Fixnetix to Offer Microwave London–Frankfurt Data via Custom Connect 

Author: Max Bowie
Source: Inside Market Data | 21 Jan 2013 

UK-based low-latency data and trading infrastructure provider Fixnetix is to offer clients of its managed market data services and hardware-accelerated risk management services access to an ultra-low-latency microwave network for data transmission between London and Frankfurt being built by Custom Connect, a Netherlands-based specialist designer and builder of custom fiber networks for clients.

Designed to provide European derivatives traders with ultra-low-latency data connectivity between NYSE Euronext’s Liffe derivatives market in the exchange’s Basildon, UK datacenter and the co-location site for Deutsche Börse’s Eurex futures market at Equinix’s FR2 IBX datacenter in Frankfurt, the microwave link will provide one-way latency of 2.375 milliseconds and roundtrip times of 4.7 milliseconds, compared to the fastest fiber routes currently available of just under 8.3 milliseconds, says Olav van Doorn, executive director and co-founder of Custom Connect and its microwave-dedicated spinoff Custom Connect MW.

Van Doorn says the vendor is currently finalizing the installation of microwave antennae on 12 telecom masts with line-of-sight to one another—but never more than 95 kilometers apart to ensure the signal remains strong—along the route between Basildon and Frankfurt, which should be ready to go live in a matter of days.

Fixnetix chairman and chief executive Hugh Hughes says the vendor has already signed up a major investment bank and major hedge fund for its new microwave connectivity option. “The driver is that this is faster than underground cable, and just as reliable, because you don’t have to worry about having to dig it up, or about interruptions when a ship snags an undersea cable…. And it’s very quick to connect to—a firm can be up and running within a couple of days,” Hughes says.

However, the process of designing the network was not so quick: Van Doorn says he began investigating microwave technologies two years ago after interest from firms in Chicago, and found that microwaves could enable reductions in latency of almost 40 percent. After initially trying to persuade US firms to support construction of a London-Frankfurt network, but finding that microwave frequencies and regulations both differ between the US and Europe, van Doorn decided to focus on finding European partners to support the Basildon-Frankfurt link.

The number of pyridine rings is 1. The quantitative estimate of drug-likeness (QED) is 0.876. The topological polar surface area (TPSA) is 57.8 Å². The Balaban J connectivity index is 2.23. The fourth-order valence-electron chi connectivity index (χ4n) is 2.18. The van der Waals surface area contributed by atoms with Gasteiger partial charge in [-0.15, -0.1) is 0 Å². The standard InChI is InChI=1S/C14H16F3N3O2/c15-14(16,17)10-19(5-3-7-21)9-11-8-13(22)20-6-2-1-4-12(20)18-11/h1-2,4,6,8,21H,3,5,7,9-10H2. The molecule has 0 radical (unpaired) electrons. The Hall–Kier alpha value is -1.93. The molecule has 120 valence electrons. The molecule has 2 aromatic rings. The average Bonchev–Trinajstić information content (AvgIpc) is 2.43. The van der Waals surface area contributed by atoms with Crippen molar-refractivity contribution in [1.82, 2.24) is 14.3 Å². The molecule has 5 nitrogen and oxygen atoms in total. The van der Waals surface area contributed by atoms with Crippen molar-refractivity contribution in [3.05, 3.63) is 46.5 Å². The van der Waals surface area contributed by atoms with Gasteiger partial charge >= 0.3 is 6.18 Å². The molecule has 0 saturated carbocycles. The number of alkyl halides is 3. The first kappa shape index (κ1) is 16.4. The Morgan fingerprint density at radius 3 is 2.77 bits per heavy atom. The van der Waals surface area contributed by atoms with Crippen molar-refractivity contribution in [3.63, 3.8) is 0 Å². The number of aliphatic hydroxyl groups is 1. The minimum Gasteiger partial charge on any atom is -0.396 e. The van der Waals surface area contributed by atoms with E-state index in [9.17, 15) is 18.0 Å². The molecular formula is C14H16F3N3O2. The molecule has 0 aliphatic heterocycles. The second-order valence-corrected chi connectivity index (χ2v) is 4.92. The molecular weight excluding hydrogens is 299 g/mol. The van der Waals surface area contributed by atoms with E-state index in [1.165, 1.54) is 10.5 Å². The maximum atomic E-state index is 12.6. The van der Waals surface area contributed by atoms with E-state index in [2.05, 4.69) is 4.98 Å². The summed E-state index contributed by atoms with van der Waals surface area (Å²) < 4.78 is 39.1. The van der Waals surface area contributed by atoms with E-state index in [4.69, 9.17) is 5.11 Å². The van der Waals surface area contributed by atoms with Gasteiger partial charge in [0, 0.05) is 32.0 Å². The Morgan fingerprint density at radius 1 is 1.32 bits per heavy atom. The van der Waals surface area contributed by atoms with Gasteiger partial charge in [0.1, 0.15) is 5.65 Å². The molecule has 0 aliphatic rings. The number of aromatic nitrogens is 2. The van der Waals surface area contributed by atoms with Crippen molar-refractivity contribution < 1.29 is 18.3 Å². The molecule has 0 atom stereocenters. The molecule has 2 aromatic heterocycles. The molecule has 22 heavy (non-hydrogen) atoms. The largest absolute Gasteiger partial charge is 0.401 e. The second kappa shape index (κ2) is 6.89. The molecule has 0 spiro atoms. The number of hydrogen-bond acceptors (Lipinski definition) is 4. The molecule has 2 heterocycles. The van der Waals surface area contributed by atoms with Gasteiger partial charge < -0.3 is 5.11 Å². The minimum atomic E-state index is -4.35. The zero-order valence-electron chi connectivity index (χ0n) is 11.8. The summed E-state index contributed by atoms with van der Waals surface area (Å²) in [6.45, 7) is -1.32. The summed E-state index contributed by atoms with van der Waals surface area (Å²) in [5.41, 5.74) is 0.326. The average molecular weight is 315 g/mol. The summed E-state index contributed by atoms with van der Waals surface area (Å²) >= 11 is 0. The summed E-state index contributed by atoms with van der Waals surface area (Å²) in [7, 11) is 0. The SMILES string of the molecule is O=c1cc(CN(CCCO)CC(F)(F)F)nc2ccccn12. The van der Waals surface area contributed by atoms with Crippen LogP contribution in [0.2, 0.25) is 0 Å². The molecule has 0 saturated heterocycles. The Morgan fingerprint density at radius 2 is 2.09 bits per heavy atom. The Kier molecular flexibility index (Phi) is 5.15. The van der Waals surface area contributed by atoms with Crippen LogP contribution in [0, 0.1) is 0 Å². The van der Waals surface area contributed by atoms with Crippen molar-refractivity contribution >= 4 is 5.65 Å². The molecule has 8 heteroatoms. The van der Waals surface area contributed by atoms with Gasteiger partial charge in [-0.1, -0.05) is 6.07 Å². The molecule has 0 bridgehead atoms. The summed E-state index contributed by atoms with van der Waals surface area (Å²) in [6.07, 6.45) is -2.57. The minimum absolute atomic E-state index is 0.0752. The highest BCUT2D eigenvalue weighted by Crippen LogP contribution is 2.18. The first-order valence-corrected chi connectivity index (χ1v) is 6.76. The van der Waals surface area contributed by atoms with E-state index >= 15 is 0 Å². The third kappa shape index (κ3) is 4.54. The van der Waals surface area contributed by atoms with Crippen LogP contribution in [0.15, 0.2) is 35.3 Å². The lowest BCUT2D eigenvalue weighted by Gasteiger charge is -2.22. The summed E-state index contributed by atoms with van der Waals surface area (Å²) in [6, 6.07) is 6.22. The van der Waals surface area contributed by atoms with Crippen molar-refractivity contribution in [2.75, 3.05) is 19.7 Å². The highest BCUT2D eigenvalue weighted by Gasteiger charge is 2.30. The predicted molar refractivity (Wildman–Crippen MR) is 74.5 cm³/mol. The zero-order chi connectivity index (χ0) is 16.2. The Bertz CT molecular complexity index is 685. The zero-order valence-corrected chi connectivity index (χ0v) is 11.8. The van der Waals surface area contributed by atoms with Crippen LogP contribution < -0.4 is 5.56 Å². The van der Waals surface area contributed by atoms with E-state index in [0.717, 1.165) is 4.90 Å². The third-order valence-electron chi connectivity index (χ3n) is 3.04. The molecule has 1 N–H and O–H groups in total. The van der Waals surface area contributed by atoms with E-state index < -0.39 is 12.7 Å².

Custom Connect finished the plan for which routes it would use to create the link around May last year—leveraging its database of network connectivity points across Europe to identify the shortest routes, which numbers 1,300 fiber carriers, and details of mobile masts, including some 30,000 in Germany alone—and began building it in August. And while it only takes three days to build antennae on each telecoms mast along the route, applying for frequencies from domestic governments and signing agreements with the owners of cell towers can take considerably longer, van Doorn adds.

After receiving interest from European network carriers seeking to augment their fiber networks with microwave capabilities, the vendor teamed with Colt Telecom and its MarketPrizm financial infrastructure subsidiary, which announced its ability to offer microwave connectivity as a result in November, and is the exclusive network provider reseller of bandwidth on Custom Connect’s network, while Fixnetix—which approached the vendor about two months ago, initially about how Custom Connect could help Fixnetix update its fiber connections by identifying the fastest routes—is the exclusive reseller among managed service providers.

Hughes says he was initially skeptical about using microwaves to run a market data network, but that early feedback to the suggestion was overwhelmingly positive. “It’s another way firms can get an extra edge over their competition,” he says.

But with limited bandwidth available over microwave frequencies compared to fiber—specifically, the vendor sells increments of 10 Megabits per second, with only a total of 200 Mbps available, meaning that client firms cannot subscribe to full exchange feeds, and must be selective about the amount of data they use the network to receive—van Doorn says it is important to ensure no clients are disadvantaged by another taking up too much bandwidth. So the vendor rigorously polices traffic using hardware-accelerated data capture technology from French vendor Enyx, which it also uses to arbitrate between dual data streams while crossing the ocean between the UK and Europe. As a result of the stricter bandwidth availability, microwave won’t replace fiber anytime soon, he adds.